I'm in a warp:  end-of-semester (a brutal one) constriction, travel jitters, new cat (Rosie), sadness in my family.  I continue to write in All My Other Places, which is good because the need for privacy is good.

Here's a couple of pieces that might go into "Small World" (neither exceeds about 4" in one direction):

Saturday, April 12, 2014

Written March 5:  I'm still out here.  It's been a long time since I wrote here; I've been writing in all my other writing places.  It's all come down to a tiny notebook:  harsh observations about myself and the occasional a-ha.  Self-therapy.  It would be a luxury to have that type of support now, but the studio takes financial priority.  Since I'm not really active right now, it just feels sensitive everywhere.

Today, April 12:  Since starting this post I turned 57 (not easy) and got a second cat, Rosie, on/for my birthday.  She was a gift to Grace and myself.  I feel better that Grace has company.  Rosie fit right in.  (I don't take that for granted.  Many years of cat experience.)

I have been to the studio maybe four times this year.  I was there today and it's that uncomfortable, sad, frightening place of not knowing what to do.  I'm just messing with materials:  thread knotted into lengths of bubble-like circles, bits of painted and unpainted wire, wood chips from the sticks ... and then I added tiny fabric scraps I saved from two decaying personal items:  an antique photograph album of my mother's and a small, sweet pillow made from a quilt, which has fallen apart.  The fabric/wood interaction may have potential, which is soothing; I wasn't looking for or expecting that.

Soothing...  I thought of that word in the studio today; making art is self-soothing (when it's not self-undermining).  What seems ironic is that what upsets me - what I need soothing against - becomes the "message" (awful word) of the work.  (That's probably logical and obvious; I'm too close, which is OK.)  And much of what upsets me is universal, which must be part of what invites or at least allows viewers in.  Another part is my vernacular.  (Never used that word before, but I'm curious about the choice.)  It's universal and private at the same time.  And it's self-soothing when it flows.

I'm nostalgic.  I'm wearing a gold chain Aunt Janet gave me, with my baby ring on it.  Pictures of my parents and the boat sit on my piles of sweaters so I see them when I open the drawer.  The fabric bits in the studio are of this.  I'm pulling material (literally) from the past, and trying to make a whole, but I can't.  The materials themselves - my choices - won't allow it.

Monday, November 18, 2013

This brutal cycle.  It arrives at a level of despair, then a spark jumps out of the exact process I had been judging as wasteful.

Tuesday, October 22, 2013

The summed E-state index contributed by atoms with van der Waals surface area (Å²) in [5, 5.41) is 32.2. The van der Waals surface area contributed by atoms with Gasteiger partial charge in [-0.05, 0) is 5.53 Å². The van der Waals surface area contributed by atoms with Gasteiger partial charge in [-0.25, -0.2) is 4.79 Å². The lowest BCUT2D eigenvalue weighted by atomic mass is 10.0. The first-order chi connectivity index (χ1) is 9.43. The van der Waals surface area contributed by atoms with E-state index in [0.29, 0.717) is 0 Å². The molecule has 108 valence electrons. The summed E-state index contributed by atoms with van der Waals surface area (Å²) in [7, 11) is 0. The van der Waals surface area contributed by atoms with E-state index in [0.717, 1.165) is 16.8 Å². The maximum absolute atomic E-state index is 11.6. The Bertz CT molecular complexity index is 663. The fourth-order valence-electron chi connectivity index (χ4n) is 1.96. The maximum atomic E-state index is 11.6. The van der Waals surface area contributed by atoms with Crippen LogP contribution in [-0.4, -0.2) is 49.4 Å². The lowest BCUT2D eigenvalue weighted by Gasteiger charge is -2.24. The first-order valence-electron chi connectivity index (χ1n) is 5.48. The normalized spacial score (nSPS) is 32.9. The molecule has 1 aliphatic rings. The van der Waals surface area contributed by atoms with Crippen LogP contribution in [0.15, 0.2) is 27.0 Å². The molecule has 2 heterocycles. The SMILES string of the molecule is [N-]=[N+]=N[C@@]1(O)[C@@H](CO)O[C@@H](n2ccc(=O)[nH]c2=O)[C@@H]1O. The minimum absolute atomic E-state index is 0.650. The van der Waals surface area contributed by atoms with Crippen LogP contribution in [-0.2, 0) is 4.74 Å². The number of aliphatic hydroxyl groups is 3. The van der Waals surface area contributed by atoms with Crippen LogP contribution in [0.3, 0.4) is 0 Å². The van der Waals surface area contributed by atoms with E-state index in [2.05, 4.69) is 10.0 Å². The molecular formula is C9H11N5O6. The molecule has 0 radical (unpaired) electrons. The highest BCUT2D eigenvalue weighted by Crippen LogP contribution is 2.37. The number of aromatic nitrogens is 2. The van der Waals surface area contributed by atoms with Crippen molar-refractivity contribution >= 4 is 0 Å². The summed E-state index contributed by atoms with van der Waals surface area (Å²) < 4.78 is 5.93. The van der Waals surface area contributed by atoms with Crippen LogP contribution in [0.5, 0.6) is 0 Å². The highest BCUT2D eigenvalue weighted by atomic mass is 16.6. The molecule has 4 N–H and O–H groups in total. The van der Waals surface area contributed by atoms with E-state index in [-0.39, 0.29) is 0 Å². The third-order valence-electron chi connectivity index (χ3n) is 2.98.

fragments of our own hit the notes I wanted it to.

What We Do to Each Other, in fragments of our own

fragments of our own (detail)

fragments of our own (detail)

I hope that the modest sense of traction I'm feeling is real ... and lasting.  The exhibit was a terrific experience.  It was so gratifying to return to contextual work.  Gallery traffic was strong, and critics and curators spent time with the work.  There was a small splash of media buzz.  I'm pleased I gave the gallery talk; turnout was disappointing, but the experience was not.

Last weekend was open studios.  The work I put up dated from 2007 ... a revisiting and re-presentation in the wake of fragments.   It all feels current to me.  Had some visitors who expressed interest, including the gentlemen from Curious Matter.  I plan to visit there this weekend.

Sunday, October 13, 2013

Meet Mabel.

My parents had Mabel shipped back from Italy around 1969, with her pedestal.  My dad was flush then, and they took an annual European vacation.  Mabel's pedestal is with me, but Mabel is in Florida (above).  She has been there since my mother's death in 1986, when my brothers and I did not have the practical or emotional resources to deal with her.  (She is very heavy despite her lithe, albeit mossy, appearance.)

My Mom's sister Harriet, who died this past August at 95, had Mabel in her studio as a figure model.  When Harriet moved to assisted living, Mabel went to my cousin Paul's.  This photo is in his front yard.  Who in Brooklyn would put Mabel out like this?  It unnerves me to think of it.

It is likely that Mabel will return to NY. I hope so.

Saturday, October 5, 2013

I drafted the paragraphs below around September 8.  Revisiting them these weeks later was interesting. I want to write more (I deinstalled today) but now need to re-catch up with myself (again).

It was a strange summer, bumpy.  After a vacation in California, my little Glenwood died.  Then, a good stretch in the studio ended with Aunt Harriet's death, and an overnight to Florida to see family and attend her service.  All with the NURTUREart exhibit simmering and fall semester coming.

I'm now on the other side of the exhibit opening and start of classes, and apparently survived.  I'd thought to document the installation's progress here but then found myself not that interested so didn't.  The abridged narrative is that I worked in the gallery Monday, Wednesday, Thursday, and Friday morning; fragments of our own opened Friday.  The reception was terrific.  Lots of people, a good climate.  I had more fun than I expected.

I haven't done contextual work in awhile.  Having a lot of gallery hours available to work was a bonus.  

The first phase felt familiar:  working with the wooden sculptures, What We Do to Each Other, and surfaces (table, shelf, floor).  It felt like making Parts to the Whole.  The decisions were confident.  In the next phase some self-consciousness about the new territory took hold.  Splinter installation #1 was the pivot point; it took a push.  From then on, I needed to stay connected to the ideas and specifics of the space when the questions got harder and I became more aware of time.  I felt at risk of rushing Thursday night, so stopped; Friday morning I had the answer as soon as I walked in (one I would never have come up with the night before).

I'm looking forward to going back to the gallery within the next week to see it.